Pastors have just one more Sunday to encourage their
congregations to vote their values -- and a Republican congressman
is imploring those pastors to discuss the election's implications
Sam Rohrer of the Pennsylvania
Pastors Network (PNN) says next week's election will be a
turning point for the nation, one direction or another.
"We believe that it's absolutely of critical importance that
pastors in the pulpits who hold the authority of Scripture stand up
and lead their people forward in understanding the importance not
just of this election at hand, but certainly the application of
biblical principles to all aspects of life and cultural issues,"
Rohrer comments. "They are in a key role for such a time as
Rohrer explains it is
not a matter of encouraging people to vote Democrat or
"This is absolutely a matter of voting biblical values, voting
those values and that sense of right and wrong according to the
biblical perspective as the only way that is going to maintain our
liberty and the freedom that God has blessed us with in this
country," the PNN president offers.
Pastors are not leading the charge alone, as many church members
are asking their pastors to speak out on what the Bible says about
the issues. Rohrer adds that the threat of a church losing
tax-exempt status is empty, because the Internal Revenue Service
has made no effort to silence pastors.
Representative Trent Franks (R-Arizona) has produced a video
imploring Christian pastors to counsel their flocks about what at
stake in the upcoming election -- not only for America but also for
Israel. The four-term congressman says depending on the outcome of
the presidential election, the results could have profound impact
In the video -- filmed on the Mount of Olives overlooking
Jerusalem -- Franks describes Israel as "America's most vital and
trusted ally on Earth." He fears if Barack Obama is re-elected, the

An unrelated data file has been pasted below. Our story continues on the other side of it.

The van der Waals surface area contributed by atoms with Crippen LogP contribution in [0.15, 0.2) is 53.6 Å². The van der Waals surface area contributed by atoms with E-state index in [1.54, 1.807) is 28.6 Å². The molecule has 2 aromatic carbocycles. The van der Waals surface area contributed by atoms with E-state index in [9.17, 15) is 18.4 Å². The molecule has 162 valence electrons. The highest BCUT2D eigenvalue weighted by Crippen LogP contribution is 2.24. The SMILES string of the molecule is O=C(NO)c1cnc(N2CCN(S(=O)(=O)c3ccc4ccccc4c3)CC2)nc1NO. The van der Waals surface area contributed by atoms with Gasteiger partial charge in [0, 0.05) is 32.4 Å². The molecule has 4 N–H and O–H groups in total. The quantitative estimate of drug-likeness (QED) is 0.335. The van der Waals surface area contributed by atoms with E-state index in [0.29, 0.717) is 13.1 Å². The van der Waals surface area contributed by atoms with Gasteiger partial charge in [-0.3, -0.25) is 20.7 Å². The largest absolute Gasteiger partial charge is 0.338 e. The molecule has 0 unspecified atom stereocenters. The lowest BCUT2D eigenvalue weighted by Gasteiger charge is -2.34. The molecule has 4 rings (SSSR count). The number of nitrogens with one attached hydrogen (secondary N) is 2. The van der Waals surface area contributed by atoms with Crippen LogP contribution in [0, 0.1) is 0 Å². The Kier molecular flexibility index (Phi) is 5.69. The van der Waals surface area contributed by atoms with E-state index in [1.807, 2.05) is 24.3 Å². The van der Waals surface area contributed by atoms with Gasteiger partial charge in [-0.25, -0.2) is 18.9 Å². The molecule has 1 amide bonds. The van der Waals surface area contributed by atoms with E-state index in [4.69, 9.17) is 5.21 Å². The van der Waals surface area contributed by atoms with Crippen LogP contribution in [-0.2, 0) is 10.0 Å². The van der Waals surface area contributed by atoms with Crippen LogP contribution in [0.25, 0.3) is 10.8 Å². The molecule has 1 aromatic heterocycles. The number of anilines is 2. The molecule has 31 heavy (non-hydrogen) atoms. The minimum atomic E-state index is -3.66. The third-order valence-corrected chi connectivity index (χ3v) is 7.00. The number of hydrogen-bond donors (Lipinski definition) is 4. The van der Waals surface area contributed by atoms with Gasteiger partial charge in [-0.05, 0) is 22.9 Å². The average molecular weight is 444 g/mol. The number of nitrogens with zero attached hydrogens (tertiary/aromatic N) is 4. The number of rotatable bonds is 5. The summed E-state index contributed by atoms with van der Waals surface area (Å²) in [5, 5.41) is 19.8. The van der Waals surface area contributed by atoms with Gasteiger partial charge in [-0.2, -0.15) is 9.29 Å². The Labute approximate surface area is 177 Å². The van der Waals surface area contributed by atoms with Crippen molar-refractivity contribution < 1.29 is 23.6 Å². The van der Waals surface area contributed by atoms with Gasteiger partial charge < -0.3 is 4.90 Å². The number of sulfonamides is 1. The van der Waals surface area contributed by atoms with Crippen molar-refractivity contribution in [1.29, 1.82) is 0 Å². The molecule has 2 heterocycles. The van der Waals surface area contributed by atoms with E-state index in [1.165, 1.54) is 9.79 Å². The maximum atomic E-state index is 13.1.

Jewish nation could face an increased Iranian nuclear threat.
"We as Americans understand that America's indigenous support
for Israel is not up for debate," he says. "But unfortunately our
present leadership in the White House has really stepped back from
our traditional, intense support for Israel to the extent that I
really fear that if Mr. Obama is re-elected that Israel's
challenges are going to be multiplied."
Out of 60 million evangelical Christians, registration records
reveal only 15 million evangelicals voted in 2000. Some 24 million
evangelicals -- roughly 40 percent of that voting bloc -- are not
registered to vote. Franks addresses that issue.
"For Christians, it seems like it's an especially egregious
irresponsibility not to vote when we have such a significant voting
bloc," says the Arizona lawmaker. "When pastors who lead the
Christian community don't emphasize the importance of our vote and
the importance of us doing the things necessary to make that Israel
doesn't stand alone in the world, then I feel like somebody's got
to say something to them."
Franks urges Christian citizens to recognize that the people of
Israel and the nation of Israel are the object of a sacred covenant
from God himself.
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